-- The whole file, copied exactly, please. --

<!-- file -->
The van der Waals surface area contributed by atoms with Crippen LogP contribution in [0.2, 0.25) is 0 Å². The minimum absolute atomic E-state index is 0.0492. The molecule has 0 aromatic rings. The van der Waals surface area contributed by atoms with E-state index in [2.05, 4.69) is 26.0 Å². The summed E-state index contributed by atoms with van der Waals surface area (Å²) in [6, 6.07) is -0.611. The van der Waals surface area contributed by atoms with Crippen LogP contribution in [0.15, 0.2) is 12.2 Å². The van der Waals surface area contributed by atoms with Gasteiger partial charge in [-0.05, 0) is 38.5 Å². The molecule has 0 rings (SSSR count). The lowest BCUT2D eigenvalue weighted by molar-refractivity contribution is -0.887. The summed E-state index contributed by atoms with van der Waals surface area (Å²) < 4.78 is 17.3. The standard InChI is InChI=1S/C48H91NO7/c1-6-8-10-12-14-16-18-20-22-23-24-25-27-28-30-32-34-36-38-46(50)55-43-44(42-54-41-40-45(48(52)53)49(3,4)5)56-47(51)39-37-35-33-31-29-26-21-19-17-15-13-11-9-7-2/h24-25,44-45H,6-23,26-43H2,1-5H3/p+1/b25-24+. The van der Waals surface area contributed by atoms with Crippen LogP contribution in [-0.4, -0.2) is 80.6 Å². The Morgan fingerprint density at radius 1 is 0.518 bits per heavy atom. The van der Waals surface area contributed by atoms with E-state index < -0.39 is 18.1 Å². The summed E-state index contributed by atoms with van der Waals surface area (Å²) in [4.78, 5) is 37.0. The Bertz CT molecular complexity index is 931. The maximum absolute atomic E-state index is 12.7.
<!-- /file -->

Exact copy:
The van der Waals surface area contributed by atoms with Crippen LogP contribution in [0.2, 0.25) is 0 Å². The minimum absolute atomic E-state index is 0.0492. The molecule has 0 aromatic rings. The van der Waals surface area contributed by atoms with E-state index in [2.05, 4.69) is 26.0 Å². The summed E-state index contributed by atoms with van der Waals surface area (Å²) in [6, 6.07) is -0.611. The van der Waals surface area contributed by atoms with Crippen LogP contribution in [0.15, 0.2) is 12.2 Å². The van der Waals surface area contributed by atoms with Gasteiger partial charge in [-0.05, 0) is 38.5 Å². The molecule has 0 rings (SSSR count). The lowest BCUT2D eigenvalue weighted by molar-refractivity contribution is -0.887. The summed E-state index contributed by atoms with van der Waals surface area (Å²) < 4.78 is 17.3. The standard InChI is InChI=1S/C48H91NO7/c1-6-8-10-12-14-16-18-20-22-23-24-25-27-28-30-32-34-36-38-46(50)55-43-44(42-54-41-40-45(48(52)53)49(3,4)5)56-47(51)39-37-35-33-31-29-26-21-19-17-15-13-11-9-7-2/h24-25,44-45H,6-23,26-43H2,1-5H3/p+1/b25-24+. The van der Waals surface area contributed by atoms with Crippen LogP contribution in [-0.4, -0.2) is 80.6 Å². The Morgan fingerprint density at radius 1 is 0.518 bits per heavy atom. The van der Waals surface area contributed by atoms with E-state index < -0.39 is 18.1 Å². The summed E-state index contributed by atoms with van der Waals surface area (Å²) in [4.78, 5) is 37.0. The Bertz CT molecular complexity index is 931. The maximum absolute atomic E-state index is 12.7.